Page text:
Ultraportable HP EliteBook 2540p Notebook Packs in Power

 
 
By Cameron Sturdevant  |  Posted 2010-09-09
 
 
 

Ultraportable HP EliteBook 2540p Notebook Packs in Power


The HP EliteBook 2540p is an evolutionary step forward in processor, power and memory in HP's smallest and lightest professional notebook class that also provides quick Web and Outlook access as well as management extras such as disk encryption data wiping. 

Durability features, including key coatings, a magnesium frame and loads of peripheral ports, make Hewlett-Packard's EliteBook 2540p a compelling option for desktop managers outfitting high-value mobile users that only need a 12.1-inch screen to work while away from the office.

The EliteBook 2540p that I've been using in lab tests for several months was released in March with a base cost of $1,099. As tested, my system came out to $1,629. Through train commutes, car rides and airports the EliteBook 2540p withstood bumps, bangs and slams without putting too much strain on my shoulder. The six-cell battery (one of five battery options that include a three- and six-cell standard or long-life option as well as a standard-life nine-cell power house) easily handled my train commute plus moderate daylong business use on a wireless network connection.

I tested an EliteBook 2540p that was configured with a 2.13GHz, quad-core, low-voltage Intel Core i7-L640 processor, a six-cell, 65 Whr lithium ion battery and 4GB of 1333MHz DDR3 (double data rate 3) RAM. The notebook in this configuration includes a read/write DVD optical drive. The optical drive is not present in the standard-voltage systems.

The test system also came equipped with a 250GB, 1.8-inch SATA II (Serial ATA II) hard disk with HP 3D DriveGuard protection; an integrated 2-megapixel camera; a swipe fingerprint reader; an integrated dial-up modem; and 802.11 a/b/g/n and Bluetooth 2.1 wireless support. The system comes with a three-year warranty. The long-life batteries also come with a three-year warranty and are rated for 1,000 charging cycles.

Big family

While the HP EliteBook family includes models that are as large as 17-inch desktop replacement systems, the EliteBook 2540p's 12.1-inch screen makes it useful for mobile workers who must use moderately compute-intensive standard business applications but also need a system that is easy to carry and supports relatively long battery-only operation.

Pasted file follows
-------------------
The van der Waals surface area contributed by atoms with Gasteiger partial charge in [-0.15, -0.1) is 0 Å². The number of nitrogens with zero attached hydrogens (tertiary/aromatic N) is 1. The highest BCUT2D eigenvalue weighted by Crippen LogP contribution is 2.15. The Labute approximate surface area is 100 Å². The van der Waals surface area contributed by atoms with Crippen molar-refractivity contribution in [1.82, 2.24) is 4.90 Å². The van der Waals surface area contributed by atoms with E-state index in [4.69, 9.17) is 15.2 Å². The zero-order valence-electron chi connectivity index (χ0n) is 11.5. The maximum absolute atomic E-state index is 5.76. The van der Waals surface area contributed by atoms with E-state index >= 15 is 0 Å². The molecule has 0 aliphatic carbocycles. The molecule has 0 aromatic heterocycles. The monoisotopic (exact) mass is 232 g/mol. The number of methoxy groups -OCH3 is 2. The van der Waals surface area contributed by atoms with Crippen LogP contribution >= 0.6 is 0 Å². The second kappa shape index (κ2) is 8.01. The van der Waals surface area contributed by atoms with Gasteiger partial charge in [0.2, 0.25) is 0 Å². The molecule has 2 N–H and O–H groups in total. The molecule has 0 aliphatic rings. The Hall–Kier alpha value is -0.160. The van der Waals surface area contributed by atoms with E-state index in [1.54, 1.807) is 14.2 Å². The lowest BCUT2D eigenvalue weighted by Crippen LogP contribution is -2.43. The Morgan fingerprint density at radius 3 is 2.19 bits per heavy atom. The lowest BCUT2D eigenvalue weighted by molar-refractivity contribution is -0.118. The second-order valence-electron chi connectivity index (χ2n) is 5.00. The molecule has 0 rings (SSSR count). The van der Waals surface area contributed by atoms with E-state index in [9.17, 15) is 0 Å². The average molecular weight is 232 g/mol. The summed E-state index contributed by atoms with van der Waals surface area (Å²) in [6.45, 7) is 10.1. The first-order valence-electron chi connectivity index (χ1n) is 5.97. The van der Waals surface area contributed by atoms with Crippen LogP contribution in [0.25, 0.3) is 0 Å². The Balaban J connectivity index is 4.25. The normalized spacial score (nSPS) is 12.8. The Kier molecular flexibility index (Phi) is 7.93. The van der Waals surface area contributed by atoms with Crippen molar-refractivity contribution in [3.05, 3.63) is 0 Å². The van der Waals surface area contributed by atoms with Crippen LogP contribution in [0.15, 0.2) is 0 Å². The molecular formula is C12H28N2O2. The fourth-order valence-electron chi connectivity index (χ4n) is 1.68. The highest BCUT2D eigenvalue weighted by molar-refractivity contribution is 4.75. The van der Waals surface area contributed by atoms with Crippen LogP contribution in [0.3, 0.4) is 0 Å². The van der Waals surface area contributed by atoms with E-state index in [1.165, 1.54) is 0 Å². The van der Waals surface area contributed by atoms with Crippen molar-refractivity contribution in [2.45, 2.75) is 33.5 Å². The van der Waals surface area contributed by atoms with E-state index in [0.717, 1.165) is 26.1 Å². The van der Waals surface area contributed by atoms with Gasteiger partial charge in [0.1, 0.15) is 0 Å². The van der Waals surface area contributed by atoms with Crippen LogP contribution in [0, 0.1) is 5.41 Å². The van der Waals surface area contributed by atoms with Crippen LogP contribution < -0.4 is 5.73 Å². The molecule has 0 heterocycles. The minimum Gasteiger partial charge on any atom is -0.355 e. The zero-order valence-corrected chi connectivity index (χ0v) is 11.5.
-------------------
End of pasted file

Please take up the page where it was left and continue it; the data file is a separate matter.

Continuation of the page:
The EliteBook 2540p meets the Department of Defense's MIL-STD 810G standard for reliable operation in environments with dust, humidity, vibration, and temperature and altitude variations. I routinely just closed the lid, threw the unit into a courier bag and took off.

The small screen allows the EliteBook 2540p to be easily used while sitting in a coach airline seat. As with other EliteBook models, there is a pop-out work light in the top screen bezel for keyboard illumination.

The Bottom Line


 

In comparison, a similarly equipped 12.1-inch Elite Lenovo X201 with an Intel i5-540M processor, a six-cell battery, 4GB of RAM and a 250GB hard disk lacks the optical drive option and doesn't have as great a variety of display options. In a 12.1-inch screen form factor, Dell doesn't offer an Intel Core i7 ultraportable processor. Thus, HP has managed to pile on the computing power and features that will be hard to find elsewhere in as small a package.

Putting it all together

The EliteBook 2540p earned a respectable 5859 PCMark score using the Futuremark PCMark Vantage 64 benchmark. I ran all the suites in Vantage, including communications and productivity along with games and music. The EliteBook 2540p I tested received a middle-of-the-road 3.3 Windows Experience Index on a scale from 1.0 to 7.9. The only low-scoring component was the "desktop performance for Windows Aero." The ones that really matter for business users scored higher: processor at 6.6, memory at 5.9 and hard disk at 4.5.

During test runs of normal office use, the EliteBook 2540p was comfortable to use, but just barely. On the positive side, the low-voltage processor means that everything about the small-framed notebook is cooler than previous-generation notebooks. The screen is relatively bright and presents text and images well. On the negative side, the keyboard experience is "pushy." While there is an adequate key press depth, the key tension is quite firm and made rapid typing a challenge.

Other features include evolved versions of HP QuickLook, QuickWeb and Power Assistant. All of these previously available tools make it easier to read-and now compose a response to-e-mail, go online and manage power usage in the EliteBook 2540p. Power Assistant now uses a newly added circuit to monitor AC power and provides user-definable templates for controlling power flow to various hardware components that are sometimes beyond the reach of the Windows operating system, thus enabling users to prolong battery life.

The EliteBook 2540p, as is true of the entire line, is generously equipped with external I/O ports, including three USB 2.0 ports, VGA, DisplayPort, 1394a, RJ-11, RJ-45 and a special docking connector. There are also slots for one each of an Express Card/34, Smart Card reader and Secure Digital card. 

Rocket Fuel